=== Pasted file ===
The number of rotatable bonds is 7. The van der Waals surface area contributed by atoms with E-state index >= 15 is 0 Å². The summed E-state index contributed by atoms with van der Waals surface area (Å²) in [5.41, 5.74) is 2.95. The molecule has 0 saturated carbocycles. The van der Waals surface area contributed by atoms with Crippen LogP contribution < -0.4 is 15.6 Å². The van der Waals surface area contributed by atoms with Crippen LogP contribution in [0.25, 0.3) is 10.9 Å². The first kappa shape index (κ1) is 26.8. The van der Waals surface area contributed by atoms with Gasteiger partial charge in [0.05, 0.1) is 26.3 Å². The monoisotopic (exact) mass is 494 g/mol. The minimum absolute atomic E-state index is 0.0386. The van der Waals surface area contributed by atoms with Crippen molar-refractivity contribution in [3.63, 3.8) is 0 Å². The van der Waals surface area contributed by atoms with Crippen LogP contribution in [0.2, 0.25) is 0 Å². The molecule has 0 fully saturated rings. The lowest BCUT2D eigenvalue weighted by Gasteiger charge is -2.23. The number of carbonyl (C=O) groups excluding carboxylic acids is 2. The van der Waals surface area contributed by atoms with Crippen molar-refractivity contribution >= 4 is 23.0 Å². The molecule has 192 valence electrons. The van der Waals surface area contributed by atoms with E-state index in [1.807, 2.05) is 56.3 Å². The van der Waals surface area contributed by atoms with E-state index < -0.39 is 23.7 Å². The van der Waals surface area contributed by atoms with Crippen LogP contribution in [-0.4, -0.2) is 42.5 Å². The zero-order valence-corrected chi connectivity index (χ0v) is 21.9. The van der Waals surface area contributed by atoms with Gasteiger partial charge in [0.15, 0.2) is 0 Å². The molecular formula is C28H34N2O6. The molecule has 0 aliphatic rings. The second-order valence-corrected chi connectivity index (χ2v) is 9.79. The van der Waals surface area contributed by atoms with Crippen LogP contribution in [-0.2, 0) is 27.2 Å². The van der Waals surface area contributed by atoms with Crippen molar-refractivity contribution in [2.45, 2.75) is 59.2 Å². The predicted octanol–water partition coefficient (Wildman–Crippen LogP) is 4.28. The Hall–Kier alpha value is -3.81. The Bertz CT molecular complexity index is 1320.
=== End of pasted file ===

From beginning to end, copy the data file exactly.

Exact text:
The number of rotatable bonds is 7. The van der Waals surface area contributed by atoms with E-state index >= 15 is 0 Å². The summed E-state index contributed by atoms with van der Waals surface area (Å²) in [5.41, 5.74) is 2.95. The molecule has 0 saturated carbocycles. The van der Waals surface area contributed by atoms with Crippen LogP contribution < -0.4 is 15.6 Å². The van der Waals surface area contributed by atoms with Crippen LogP contribution in [0.25, 0.3) is 10.9 Å². The first kappa shape index (κ1) is 26.8. The van der Waals surface area contributed by atoms with Gasteiger partial charge in [0.05, 0.1) is 26.3 Å². The monoisotopic (exact) mass is 494 g/mol. The minimum absolute atomic E-state index is 0.0386. The van der Waals surface area contributed by atoms with Crippen molar-refractivity contribution in [3.63, 3.8) is 0 Å². The van der Waals surface area contributed by atoms with Crippen LogP contribution in [0.2, 0.25) is 0 Å². The molecule has 0 fully saturated rings. The lowest BCUT2D eigenvalue weighted by Gasteiger charge is -2.23. The number of carbonyl (C=O) groups excluding carboxylic acids is 2. The van der Waals surface area contributed by atoms with Crippen molar-refractivity contribution >= 4 is 23.0 Å². The molecule has 192 valence electrons. The van der Waals surface area contributed by atoms with E-state index in [1.807, 2.05) is 56.3 Å². The van der Waals surface area contributed by atoms with E-state index < -0.39 is 23.7 Å². The van der Waals surface area contributed by atoms with Crippen LogP contribution in [-0.4, -0.2) is 42.5 Å². The zero-order valence-corrected chi connectivity index (χ0v) is 21.9. The van der Waals surface area contributed by atoms with Gasteiger partial charge in [0.15, 0.2) is 0 Å². The molecular formula is C28H34N2O6. The molecule has 0 aliphatic rings. The second-order valence-corrected chi connectivity index (χ2v) is 9.79. The van der Waals surface area contributed by atoms with Crippen LogP contribution in [-0.2, 0) is 27.2 Å². The van der Waals surface area contributed by atoms with Crippen molar-refractivity contribution in [2.45, 2.75) is 59.2 Å². The predicted octanol–water partition coefficient (Wildman–Crippen LogP) is 4.28. The Hall–Kier alpha value is -3.81. The Bertz CT molecular complexity index is 1320.